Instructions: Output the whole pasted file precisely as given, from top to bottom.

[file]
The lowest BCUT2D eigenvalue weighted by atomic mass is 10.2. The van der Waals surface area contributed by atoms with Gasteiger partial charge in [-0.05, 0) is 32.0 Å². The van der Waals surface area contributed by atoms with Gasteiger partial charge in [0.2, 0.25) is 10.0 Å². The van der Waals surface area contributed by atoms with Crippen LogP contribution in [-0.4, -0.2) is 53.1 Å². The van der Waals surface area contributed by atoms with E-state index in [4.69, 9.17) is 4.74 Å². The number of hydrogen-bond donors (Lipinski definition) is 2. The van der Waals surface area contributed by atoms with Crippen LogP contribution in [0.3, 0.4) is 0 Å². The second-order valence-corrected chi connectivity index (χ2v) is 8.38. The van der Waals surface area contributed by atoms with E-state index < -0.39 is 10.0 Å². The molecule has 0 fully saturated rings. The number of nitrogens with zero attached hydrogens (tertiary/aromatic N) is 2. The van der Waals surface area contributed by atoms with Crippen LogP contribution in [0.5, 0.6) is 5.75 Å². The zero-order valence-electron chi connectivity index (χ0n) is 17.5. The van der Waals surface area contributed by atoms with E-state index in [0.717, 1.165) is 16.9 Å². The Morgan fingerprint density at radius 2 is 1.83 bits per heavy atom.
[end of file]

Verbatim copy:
The lowest BCUT2D eigenvalue weighted by atomic mass is 10.2. The van der Waals surface area contributed by atoms with Gasteiger partial charge in [-0.05, 0) is 32.0 Å². The van der Waals surface area contributed by atoms with Gasteiger partial charge in [0.2, 0.25) is 10.0 Å². The van der Waals surface area contributed by atoms with Crippen LogP contribution in [-0.4, -0.2) is 53.1 Å². The van der Waals surface area contributed by atoms with E-state index in [4.69, 9.17) is 4.74 Å². The number of hydrogen-bond donors (Lipinski definition) is 2. The van der Waals surface area contributed by atoms with Crippen LogP contribution in [0.3, 0.4) is 0 Å². The second-order valence-corrected chi connectivity index (χ2v) is 8.38. The van der Waals surface area contributed by atoms with E-state index < -0.39 is 10.0 Å². The molecule has 0 fully saturated rings. The number of nitrogens with zero attached hydrogens (tertiary/aromatic N) is 2. The van der Waals surface area contributed by atoms with Crippen LogP contribution in [0.5, 0.6) is 5.75 Å². The zero-order valence-electron chi connectivity index (χ0n) is 17.5. The van der Waals surface area contributed by atoms with E-state index in [0.717, 1.165) is 16.9 Å². The Morgan fingerprint density at radius 2 is 1.83 bits per heavy atom.